An increase in the share capital of a limited-liability company without amending the articles of association is often used as a simpler, faster and, in theory, cheaper method of increasing the capital. But in practice, due to the ambiguous wording of the regulations, doubts may arise about this method of capital increase and the form of the documents required for its effective implementation. What should be kept in mind for a simplified share capital increase to be carried out correctly?
Increase in share capital without amending the articles of association
As referred to in Art. 257 §§ 1 and 3 of Poland’s Commercial Companies Code, an increase in the share capital of a limited-liability company without amending the articles of association (i.e. a simplified share capital increase) is permissible if the possibility of such a capital increase is expressly provided for in the articles of association.
Under the code, the articles of association must indicate, at a minimum:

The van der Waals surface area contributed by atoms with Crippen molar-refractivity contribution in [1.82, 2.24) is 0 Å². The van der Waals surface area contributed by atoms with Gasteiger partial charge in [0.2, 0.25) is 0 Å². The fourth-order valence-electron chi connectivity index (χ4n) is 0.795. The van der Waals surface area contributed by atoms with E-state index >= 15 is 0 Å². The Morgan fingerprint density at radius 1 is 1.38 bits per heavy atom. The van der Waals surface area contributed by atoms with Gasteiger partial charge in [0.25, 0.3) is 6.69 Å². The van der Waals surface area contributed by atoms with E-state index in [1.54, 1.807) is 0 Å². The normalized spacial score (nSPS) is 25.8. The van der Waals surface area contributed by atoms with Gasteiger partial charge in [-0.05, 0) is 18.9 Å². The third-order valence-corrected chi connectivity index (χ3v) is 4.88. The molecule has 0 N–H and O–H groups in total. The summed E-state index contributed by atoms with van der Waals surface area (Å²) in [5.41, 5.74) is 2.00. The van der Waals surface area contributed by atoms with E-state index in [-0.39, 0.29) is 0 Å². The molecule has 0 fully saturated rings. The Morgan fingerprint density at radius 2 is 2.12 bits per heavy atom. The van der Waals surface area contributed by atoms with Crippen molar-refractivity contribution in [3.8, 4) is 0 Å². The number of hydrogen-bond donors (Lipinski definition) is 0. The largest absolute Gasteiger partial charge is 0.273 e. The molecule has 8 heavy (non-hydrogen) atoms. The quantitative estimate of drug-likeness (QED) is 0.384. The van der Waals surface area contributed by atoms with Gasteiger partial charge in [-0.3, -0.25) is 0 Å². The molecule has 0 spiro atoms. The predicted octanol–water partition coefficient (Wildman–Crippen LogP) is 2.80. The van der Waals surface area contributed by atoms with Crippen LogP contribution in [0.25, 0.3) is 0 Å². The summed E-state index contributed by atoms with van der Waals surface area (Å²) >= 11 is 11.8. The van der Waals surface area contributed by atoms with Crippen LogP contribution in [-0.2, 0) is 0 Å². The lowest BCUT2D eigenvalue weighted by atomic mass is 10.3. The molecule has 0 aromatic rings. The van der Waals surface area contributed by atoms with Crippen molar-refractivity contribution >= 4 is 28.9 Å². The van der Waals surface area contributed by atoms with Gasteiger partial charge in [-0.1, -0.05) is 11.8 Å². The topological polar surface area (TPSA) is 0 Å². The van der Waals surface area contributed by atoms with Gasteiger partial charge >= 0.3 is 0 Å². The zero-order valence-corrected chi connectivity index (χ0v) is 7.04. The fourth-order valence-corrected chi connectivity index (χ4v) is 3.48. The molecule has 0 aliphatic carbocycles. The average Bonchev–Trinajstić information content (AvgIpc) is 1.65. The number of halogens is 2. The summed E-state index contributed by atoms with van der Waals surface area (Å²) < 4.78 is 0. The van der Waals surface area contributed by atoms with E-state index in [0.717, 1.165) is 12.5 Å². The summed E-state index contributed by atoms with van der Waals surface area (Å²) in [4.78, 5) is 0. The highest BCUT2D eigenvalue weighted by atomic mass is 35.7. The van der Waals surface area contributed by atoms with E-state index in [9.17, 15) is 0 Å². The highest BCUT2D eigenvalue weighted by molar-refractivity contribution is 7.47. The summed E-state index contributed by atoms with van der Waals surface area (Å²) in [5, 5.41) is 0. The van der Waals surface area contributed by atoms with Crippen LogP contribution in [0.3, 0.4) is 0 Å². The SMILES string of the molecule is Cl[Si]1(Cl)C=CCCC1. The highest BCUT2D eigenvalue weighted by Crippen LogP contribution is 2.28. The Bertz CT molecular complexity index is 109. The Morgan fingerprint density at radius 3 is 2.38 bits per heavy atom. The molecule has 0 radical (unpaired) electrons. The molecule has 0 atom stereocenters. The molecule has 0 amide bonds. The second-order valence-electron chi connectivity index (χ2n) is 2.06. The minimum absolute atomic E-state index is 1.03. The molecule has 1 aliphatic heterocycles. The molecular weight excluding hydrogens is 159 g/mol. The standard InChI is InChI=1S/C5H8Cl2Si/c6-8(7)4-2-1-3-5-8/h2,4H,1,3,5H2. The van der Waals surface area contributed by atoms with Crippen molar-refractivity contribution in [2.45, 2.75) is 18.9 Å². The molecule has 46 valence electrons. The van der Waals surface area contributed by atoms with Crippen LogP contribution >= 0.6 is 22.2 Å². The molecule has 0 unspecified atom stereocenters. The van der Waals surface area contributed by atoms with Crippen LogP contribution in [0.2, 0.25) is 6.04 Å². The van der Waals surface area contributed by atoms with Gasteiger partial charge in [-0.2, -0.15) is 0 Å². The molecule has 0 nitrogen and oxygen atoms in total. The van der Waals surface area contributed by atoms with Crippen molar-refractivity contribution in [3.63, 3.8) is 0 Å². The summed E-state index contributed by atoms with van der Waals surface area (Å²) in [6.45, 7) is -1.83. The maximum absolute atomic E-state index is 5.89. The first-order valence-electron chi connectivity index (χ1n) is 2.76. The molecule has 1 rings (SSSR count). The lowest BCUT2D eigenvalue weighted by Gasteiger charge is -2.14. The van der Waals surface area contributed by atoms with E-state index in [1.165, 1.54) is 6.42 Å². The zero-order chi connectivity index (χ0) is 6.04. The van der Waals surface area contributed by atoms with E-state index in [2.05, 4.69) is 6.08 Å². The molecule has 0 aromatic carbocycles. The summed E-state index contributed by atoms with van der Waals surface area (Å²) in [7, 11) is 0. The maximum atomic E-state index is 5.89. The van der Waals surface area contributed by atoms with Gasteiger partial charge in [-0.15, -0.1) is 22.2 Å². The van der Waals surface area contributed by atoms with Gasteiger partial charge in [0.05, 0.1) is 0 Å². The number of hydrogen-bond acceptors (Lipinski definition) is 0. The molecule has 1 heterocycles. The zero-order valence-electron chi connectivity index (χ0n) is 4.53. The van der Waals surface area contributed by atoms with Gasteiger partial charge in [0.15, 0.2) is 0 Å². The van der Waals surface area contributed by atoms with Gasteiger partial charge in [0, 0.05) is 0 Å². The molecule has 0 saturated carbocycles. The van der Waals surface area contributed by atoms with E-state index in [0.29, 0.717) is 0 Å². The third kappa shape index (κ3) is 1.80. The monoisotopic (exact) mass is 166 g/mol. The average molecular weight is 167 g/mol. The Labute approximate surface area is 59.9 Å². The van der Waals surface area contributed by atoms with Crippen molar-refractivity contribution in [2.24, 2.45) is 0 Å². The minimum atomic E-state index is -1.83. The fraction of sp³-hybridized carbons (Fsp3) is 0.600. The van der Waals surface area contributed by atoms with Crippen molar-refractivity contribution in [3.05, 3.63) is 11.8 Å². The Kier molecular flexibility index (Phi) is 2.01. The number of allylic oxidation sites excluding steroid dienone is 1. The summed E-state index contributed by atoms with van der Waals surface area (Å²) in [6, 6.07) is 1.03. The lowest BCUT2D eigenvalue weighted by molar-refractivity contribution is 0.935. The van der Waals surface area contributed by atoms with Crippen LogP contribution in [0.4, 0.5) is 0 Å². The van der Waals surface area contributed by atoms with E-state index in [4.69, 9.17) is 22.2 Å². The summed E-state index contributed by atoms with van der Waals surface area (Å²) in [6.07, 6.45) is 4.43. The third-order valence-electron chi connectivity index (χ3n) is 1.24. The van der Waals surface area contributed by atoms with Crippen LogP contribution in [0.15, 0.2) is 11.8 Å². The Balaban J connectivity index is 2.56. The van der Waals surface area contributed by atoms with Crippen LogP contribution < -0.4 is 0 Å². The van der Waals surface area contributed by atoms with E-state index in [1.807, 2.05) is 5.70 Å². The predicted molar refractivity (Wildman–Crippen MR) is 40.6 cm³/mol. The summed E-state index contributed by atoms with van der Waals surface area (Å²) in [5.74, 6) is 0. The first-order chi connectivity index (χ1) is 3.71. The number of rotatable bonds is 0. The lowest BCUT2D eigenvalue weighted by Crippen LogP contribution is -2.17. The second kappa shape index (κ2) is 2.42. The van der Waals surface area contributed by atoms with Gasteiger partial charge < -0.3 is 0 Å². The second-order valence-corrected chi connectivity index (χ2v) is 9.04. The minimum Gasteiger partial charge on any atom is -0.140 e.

- The maximum amount up to which the share capital may be increased without amending the articles of association, and
- The deadline by which such an increase can be made.
However, to avoid doubts and disputes during the capital increase procedure, it is worthwhile to provide in the articles of association, beyond the statutory minimum:
- Whether the capital increase involves creating new shares or increasing the nominal value of the existing shares, and
- What kind of contributions can be made to cover the increase.
Based on the same provision of the articles of association, the company’s share capital may be increased more than once, until the total simplified capital increases have exhausted the amount and time limit specified in the articles of association.
As in the case of a share capital increase requiring an amendment to the articles of association, a simplified share capital increase requires:
- Adoption of a resolution on the capital increase
- Submission by the shareholders of a declaration taking up the shares in the increased capital (unless the increase is made by increasing the value of the existing shares)
- Payment by shareholders of contributions to cover the new shares (or the increased value of existing shares)
- Entering the capital increase in the commercial register of the National Court Register.
In the simplified procedure for the increase of share capital, only existing shareholders of the company (Art. 257 §3) may make declarations on taking up shares, and thus this procedure cannot be linked with a new shareholder joining the company.